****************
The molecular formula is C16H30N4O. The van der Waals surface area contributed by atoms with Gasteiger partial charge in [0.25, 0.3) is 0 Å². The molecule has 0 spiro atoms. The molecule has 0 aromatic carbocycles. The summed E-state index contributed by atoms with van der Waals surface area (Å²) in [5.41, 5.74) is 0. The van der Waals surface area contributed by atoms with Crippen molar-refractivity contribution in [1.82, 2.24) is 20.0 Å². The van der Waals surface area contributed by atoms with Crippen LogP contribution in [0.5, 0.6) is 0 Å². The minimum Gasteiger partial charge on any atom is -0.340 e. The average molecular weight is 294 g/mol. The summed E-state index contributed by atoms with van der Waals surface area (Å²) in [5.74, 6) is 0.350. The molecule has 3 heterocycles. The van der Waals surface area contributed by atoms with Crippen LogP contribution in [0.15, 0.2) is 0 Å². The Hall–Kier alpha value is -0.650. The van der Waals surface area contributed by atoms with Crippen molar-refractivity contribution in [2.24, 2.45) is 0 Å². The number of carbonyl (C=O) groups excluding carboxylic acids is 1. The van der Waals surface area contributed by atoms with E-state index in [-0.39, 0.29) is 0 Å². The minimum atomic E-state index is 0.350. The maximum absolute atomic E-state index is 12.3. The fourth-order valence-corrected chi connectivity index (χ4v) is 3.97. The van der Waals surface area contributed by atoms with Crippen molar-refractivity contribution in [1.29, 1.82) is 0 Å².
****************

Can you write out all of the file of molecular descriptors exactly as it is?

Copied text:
The molecular formula is C16H30N4O. The van der Waals surface area contributed by atoms with Gasteiger partial charge in [0.25, 0.3) is 0 Å². The molecule has 0 spiro atoms. The molecule has 0 aromatic carbocycles. The summed E-state index contributed by atoms with van der Waals surface area (Å²) in [5.41, 5.74) is 0. The van der Waals surface area contributed by atoms with Crippen molar-refractivity contribution in [1.82, 2.24) is 20.0 Å². The van der Waals surface area contributed by atoms with Crippen LogP contribution in [0.5, 0.6) is 0 Å². The minimum Gasteiger partial charge on any atom is -0.340 e. The average molecular weight is 294 g/mol. The summed E-state index contributed by atoms with van der Waals surface area (Å²) in [5.74, 6) is 0.350. The molecule has 3 heterocycles. The van der Waals surface area contributed by atoms with Crippen LogP contribution in [0.15, 0.2) is 0 Å². The Hall–Kier alpha value is -0.650. The van der Waals surface area contributed by atoms with Crippen molar-refractivity contribution in [2.24, 2.45) is 0 Å². The number of carbonyl (C=O) groups excluding carboxylic acids is 1. The van der Waals surface area contributed by atoms with E-state index in [-0.39, 0.29) is 0 Å². The minimum atomic E-state index is 0.350. The maximum absolute atomic E-state index is 12.3. The fourth-order valence-corrected chi connectivity index (χ4v) is 3.97. The van der Waals surface area contributed by atoms with Crippen molar-refractivity contribution in [1.29, 1.82) is 0 Å².